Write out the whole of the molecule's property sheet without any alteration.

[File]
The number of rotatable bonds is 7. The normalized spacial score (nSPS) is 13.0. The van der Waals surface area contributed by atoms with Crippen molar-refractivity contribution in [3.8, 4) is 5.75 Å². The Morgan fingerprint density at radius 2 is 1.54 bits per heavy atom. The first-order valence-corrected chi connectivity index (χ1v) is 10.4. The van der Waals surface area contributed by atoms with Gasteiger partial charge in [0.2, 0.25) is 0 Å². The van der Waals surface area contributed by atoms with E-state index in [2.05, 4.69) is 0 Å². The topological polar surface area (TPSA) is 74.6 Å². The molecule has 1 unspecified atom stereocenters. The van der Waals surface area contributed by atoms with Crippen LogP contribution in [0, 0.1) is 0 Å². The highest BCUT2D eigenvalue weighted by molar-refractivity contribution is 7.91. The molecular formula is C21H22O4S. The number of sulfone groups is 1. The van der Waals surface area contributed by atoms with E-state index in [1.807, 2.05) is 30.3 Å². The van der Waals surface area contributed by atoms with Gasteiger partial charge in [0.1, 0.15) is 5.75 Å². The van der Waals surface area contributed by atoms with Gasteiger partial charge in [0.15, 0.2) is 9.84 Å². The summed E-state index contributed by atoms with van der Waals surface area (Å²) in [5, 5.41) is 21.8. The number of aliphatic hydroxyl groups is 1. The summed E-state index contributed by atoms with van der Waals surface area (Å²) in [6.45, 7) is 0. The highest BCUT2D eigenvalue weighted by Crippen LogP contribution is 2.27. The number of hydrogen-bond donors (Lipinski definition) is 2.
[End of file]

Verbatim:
The number of rotatable bonds is 7. The normalized spacial score (nSPS) is 13.0. The van der Waals surface area contributed by atoms with Crippen molar-refractivity contribution in [3.8, 4) is 5.75 Å². The Morgan fingerprint density at radius 2 is 1.54 bits per heavy atom. The first-order valence-corrected chi connectivity index (χ1v) is 10.4. The van der Waals surface area contributed by atoms with Gasteiger partial charge in [0.2, 0.25) is 0 Å². The van der Waals surface area contributed by atoms with E-state index in [2.05, 4.69) is 0 Å². The topological polar surface area (TPSA) is 74.6 Å². The molecule has 1 unspecified atom stereocenters. The van der Waals surface area contributed by atoms with Crippen LogP contribution in [0, 0.1) is 0 Å². The highest BCUT2D eigenvalue weighted by molar-refractivity contribution is 7.91. The molecular formula is C21H22O4S. The number of sulfone groups is 1. The van der Waals surface area contributed by atoms with E-state index in [1.807, 2.05) is 30.3 Å². The van der Waals surface area contributed by atoms with Gasteiger partial charge in [0.1, 0.15) is 5.75 Å². The van der Waals surface area contributed by atoms with Gasteiger partial charge in [0.15, 0.2) is 9.84 Å². The summed E-state index contributed by atoms with van der Waals surface area (Å²) in [5, 5.41) is 21.8. The number of aliphatic hydroxyl groups is 1. The summed E-state index contributed by atoms with van der Waals surface area (Å²) in [6.45, 7) is 0. The highest BCUT2D eigenvalue weighted by Crippen LogP contribution is 2.27. The number of hydrogen-bond donors (Lipinski definition) is 2.